There are many other conventional garden plants which can attract wildlife for a number of reasons. Some provide nuts and berries, some provide nectar and some have dense foliage so wildlife can hide. Below are some of the best plants for adjacent flower borders to a wildlife garden:
Butterfly bush (Buddleja davidii)
Holly (Ilex aquifolium)
Honeysuckle (Lonicera periclymenum)
Comfrey (Symphytum × uplandicum)
Elder (Sambucus nigra)
Cotoneaster (cotoneaster c. Horizontalis)
Herbs good for wildlife ponds
Usually thought of as plants to add to cooking, herbs have extremely high value to wildlife. Usually preferring dryer conditions herbs can be planted in containers, raised beds or mounded ground next to wildlife ponds.
Many herbs have aromas and flower blooms extremely attractive to beneficial insects to the garden. As well as providing culinary delights for us they can act as a habitat booster to your wildlife garden. Here are the best herbs for nearby a wildlife pond:
Fennel (Foeniculum vulgare)
Mint (Mentha spicata)
Lavender (Lavandula angustifolia)
Thyme (Thymus vulgaris)
Borage (Borago officinalis)
Oregano (Origanum vulgare)
Plants to avoid in your pond
There are many plants that may not be suitable for your wildlife pond. First of all it is important to recognise aquatic plants can be very vigorous. If you have a very small wildlife pond it may be good to research each species specifically on how aggressive they are. Even though a plant may be native to your area it may not be suitable for a smaller pond.
There are many plants that were commonly sold for ponds but have now become a nuisance in the countryside. Some of these have outcompeted native species and have subsequently been banned from being sold.
Some native pond plants have been sourced from other countries meaning they may vary from local stock. This can have an impact on if they are suitable for your local wildlife. Always ask advice from a local native wetland plant specialist for the best information. Some of the typical plants to avoid in your wildlife pond are:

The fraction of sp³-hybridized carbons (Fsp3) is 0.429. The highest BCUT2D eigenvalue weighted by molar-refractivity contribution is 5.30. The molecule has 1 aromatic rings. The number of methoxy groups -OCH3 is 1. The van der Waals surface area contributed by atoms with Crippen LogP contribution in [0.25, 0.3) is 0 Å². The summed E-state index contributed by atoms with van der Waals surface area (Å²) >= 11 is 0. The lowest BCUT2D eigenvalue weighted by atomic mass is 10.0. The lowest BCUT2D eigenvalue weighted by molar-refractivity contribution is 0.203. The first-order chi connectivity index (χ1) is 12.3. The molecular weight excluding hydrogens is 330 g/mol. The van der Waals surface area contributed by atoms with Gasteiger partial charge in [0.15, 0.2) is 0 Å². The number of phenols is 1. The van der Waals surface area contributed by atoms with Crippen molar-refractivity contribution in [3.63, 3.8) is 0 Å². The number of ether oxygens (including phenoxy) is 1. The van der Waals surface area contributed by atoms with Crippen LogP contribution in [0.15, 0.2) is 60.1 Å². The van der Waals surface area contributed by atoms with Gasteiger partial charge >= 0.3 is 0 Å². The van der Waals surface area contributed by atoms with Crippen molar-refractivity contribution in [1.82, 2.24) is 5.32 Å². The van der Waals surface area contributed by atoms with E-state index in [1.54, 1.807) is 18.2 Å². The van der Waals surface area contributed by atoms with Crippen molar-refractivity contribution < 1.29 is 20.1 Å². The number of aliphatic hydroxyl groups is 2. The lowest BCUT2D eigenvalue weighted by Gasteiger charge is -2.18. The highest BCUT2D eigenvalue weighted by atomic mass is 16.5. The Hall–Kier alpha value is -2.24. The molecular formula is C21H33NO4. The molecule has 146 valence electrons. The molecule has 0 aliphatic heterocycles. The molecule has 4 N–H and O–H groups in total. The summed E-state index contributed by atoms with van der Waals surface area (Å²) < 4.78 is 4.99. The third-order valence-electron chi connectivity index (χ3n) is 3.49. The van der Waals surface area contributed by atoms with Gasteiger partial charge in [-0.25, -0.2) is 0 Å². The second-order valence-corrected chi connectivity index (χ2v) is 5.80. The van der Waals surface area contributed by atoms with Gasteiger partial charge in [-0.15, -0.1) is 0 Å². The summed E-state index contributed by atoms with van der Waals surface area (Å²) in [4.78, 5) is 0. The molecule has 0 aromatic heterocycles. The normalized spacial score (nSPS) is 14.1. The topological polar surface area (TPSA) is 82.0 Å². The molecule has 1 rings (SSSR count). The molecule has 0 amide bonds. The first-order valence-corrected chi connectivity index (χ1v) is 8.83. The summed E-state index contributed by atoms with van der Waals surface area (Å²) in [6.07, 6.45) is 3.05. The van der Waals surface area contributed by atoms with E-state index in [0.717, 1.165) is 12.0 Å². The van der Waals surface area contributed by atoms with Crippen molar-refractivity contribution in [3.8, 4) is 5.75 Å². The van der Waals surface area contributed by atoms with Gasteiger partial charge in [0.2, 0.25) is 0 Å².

Floating water primrose (Ludwigia grandiflora)
Floating pennywort (Hydrocotyle ranunculoides)
Parrots feather (Myriophyllum aquaticum)
Australian swamp stone-crop (Crassula helmsii)
Water fern (Azolla filiculoides)
Curly waterweed (Lagarosiphon major)
Canadian pondweed (Elodea canadensis)
Nuttall's pondweed (Elodea nuttallii)
Water hyacinth (Eichhornia crassipes)
Water lettuce (Pistia stratiotes)
Many believe the best course of action for wildlife is to leave it to its all devices. However when it comes to garden wildlife ponds some light management is needed. Pond plants can be extremely vigorous and some can become out of control very quickly.
When your wildlife pond is first created go through a monitoring period to make sure no plants get out of control. This is especially important as other plants are establishing. Try to trim out access growth every other to make sure it does not become choked with foliage.
Any removed vegetation should be left by the ponds side to allow trapped creatures to escape back into the water.
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Paul Nicolaides has over 30 years of recreational gardening and 20 years of professional landscaping experience. He has worked for landscape contractors including design and build practices across London and the South East. In 2006 he qualified with a BA Hons degree and post graduate diploma in Landscape Architecture. In 2009 he founded Ecospaces an ecological landscaping practice which aims to improve social cohesion and reduce climate change through landscaping. In 2016 he founded Buckinghamshire Landscape Gardeners which designs and builds gardens across Buckinghamshire and the South East. This blog aims to provide easy problem solving information to its audience and encourage others to take up the joy of landscaping and gardening.